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(W) Jee-Hyung Lee (A) Nabetse Zitro (A/CA) Jee-Hyung Lee

YOUNG KHALIDA escapes from a drug syndicate and discovers an ancient blade in a long-abandoned temple. Using its power, she becomes the GODDESS OF THE CITY, controlling the citizens through dark magic and fear. But events are being manipulated against her from the shadows, targeting Khalida.

A final action-packed confrontation will reawaken the ancient war and change the balance of power between HEAVEN AND HELL...FOREVER.

In Shops: Dec 06, 2023

Q: What was the inspiration for creating GUMAA?

Jeehyung: In Korean, the word "GUMAA"' means "exorcism" – I chose that word because my story is partly inspired by those people who follow "something" as if they're in some sort of cult. In some ways, I'm exploring how people form obsessions of all kinds. In one way or another, these obsessions tell the story of a deep desire to escape from whatever reality we're in.

We all have our own purpose, our own needs in life, but it's a thin line that keeps us from crossing over into darkness, and sometimes that can lead to people becoming unethical due to greed and blind ambition. 

Q: How long did it take you to develop this from idea to script?

Jeehyung: I first got this idea when I was working for a game company as a character designer. I was in that mental space already – seeing characters not just for their visual design and aesthetic, but imagining how they fit into the world of a specific story. I took that same approach – creating GUMAA with a story, characters, and art – so it would feel as immersive as a game.

I took about a month to create the basic story of GUMAA, and then preparation for this project took another year, including the research, consulting, and refining phases.

Q: Growing up in Korea, what kind of exposure did you have to the concepts of "evil" and "exorcisms"?

Jeehyung: The theme of "exorcism" in South Korea is intertwined with a ritual culture. An "exorcism" is a way to expose evil, to somehow remove it from human beings. I’m more interested in the evil and good inside of each of us, and how that combination determines the path in life, or our fate. Can we truly remove evil from humanity, or is that balance ultimately what makes us human after all?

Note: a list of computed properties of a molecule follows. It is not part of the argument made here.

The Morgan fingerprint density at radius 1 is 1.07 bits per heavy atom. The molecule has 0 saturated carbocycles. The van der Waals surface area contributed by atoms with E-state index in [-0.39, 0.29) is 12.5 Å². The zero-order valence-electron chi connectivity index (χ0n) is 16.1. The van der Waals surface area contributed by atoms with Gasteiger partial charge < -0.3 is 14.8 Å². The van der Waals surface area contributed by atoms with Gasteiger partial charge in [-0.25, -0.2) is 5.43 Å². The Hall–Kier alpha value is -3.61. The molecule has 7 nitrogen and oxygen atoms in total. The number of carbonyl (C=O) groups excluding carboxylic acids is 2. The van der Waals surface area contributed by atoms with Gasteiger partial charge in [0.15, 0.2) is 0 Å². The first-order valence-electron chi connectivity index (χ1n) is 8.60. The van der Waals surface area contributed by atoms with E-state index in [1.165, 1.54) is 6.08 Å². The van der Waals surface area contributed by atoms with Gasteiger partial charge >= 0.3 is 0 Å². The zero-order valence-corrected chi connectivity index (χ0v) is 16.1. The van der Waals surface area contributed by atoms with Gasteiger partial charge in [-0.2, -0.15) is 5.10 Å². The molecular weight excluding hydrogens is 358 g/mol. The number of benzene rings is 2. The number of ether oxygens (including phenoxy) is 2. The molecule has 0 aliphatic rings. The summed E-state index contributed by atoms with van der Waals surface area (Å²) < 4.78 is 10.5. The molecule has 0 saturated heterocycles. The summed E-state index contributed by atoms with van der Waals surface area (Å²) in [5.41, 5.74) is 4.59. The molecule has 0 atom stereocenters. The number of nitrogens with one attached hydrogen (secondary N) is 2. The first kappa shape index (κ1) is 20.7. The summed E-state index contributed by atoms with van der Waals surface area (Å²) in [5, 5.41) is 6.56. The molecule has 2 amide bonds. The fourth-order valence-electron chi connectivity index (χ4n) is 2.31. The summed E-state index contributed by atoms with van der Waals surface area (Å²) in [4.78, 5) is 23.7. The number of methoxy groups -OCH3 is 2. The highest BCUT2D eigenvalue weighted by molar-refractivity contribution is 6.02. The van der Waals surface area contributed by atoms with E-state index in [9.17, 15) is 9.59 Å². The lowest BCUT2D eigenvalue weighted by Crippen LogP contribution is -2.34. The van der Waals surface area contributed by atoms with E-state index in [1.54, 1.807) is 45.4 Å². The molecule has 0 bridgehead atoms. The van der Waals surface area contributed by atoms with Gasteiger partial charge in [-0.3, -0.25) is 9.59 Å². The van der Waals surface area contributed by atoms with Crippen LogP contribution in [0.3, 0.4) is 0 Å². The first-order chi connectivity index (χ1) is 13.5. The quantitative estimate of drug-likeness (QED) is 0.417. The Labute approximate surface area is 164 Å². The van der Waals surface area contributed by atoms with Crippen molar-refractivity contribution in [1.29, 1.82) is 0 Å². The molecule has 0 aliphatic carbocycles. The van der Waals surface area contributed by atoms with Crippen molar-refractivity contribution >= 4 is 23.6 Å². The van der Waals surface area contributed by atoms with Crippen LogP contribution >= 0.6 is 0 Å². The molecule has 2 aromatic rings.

Q: You're known to international comic book fans as a dynamic cover artist for Marvel, DC, Boom! Studios, and several in-demand retailer exclusives. What's your artistic process like, going from concept to a finished piece?

Jeehyung: I usually make strong choices about the design and concept before I start drawing anything. Even before I do my first sketches, I have an image in my mind of how it's going to turn out. Once I've made those decisions and I have a clear vision in my mind, that's when I start the technical process of painting the illustration and focusing on the emotion of the final artwork.

Q: What influences did you pay attention to when you were working on GUMAA?

Jeehyung: It's hard to pinpoint just one thing, but GUMAA always felt cinematic to me, and I was inspired a lot by the Constantine film. Actually, Manuel (one of the main antagonists) is named after a minor character from the film – he's the one who discovers a dagger on the ground. As I began developing the visual look of GUMAA, I though a lot about Batman and The Dark Knight

Q: The characters of GUMAA are pretty complex – there's no clear "good guy" or "bad guy". How do you want readers to view these characters? Whose side should they be on?

Jeehyung: That's exactly the perspective I have as the creator, and I'm hoping that readers see this the same way. As human beings, we carry the potential for both good and bad within us, no matter where we go. How we behave, how we treat others – we always have a choice about whether we choose the good side or the bad side.

When you're reading GUMAA, I hope you're thinking about the choices these characters make, and whether you might do things the same way or do things totally different. The way these characters navigate their path through these horrific events is what makes them who they are.

Q: There's a "gothic" visual style to this series – it feels like a nightmare. What visual references did you focus on to create the world of GUMAA?

Jeehyung: I've already mentioned Constantine, The Dark Knight, and John Wick, but I'm also a big fan of various genre films, especially crime noir. I tried to capture elements from these films – architecture, mood, lighting, costumes – that matched the world I wanted to create. In each case, I realized it wasn't just something technical that inspired me, but I was looking at the emotion behind it.

Working on the art for GUMAA, the emotion of each panel was the key consideration, just as if I were putting together the shots of a movie. I really want readers to feel like they're watching this story on a big screen. Mise-en-scène is a big element for visual art. I try to implement background and composition to create a visual mood. I'm thinking GUMAA might be made into a film eventually. Maybe a comic book is the first step to getting there.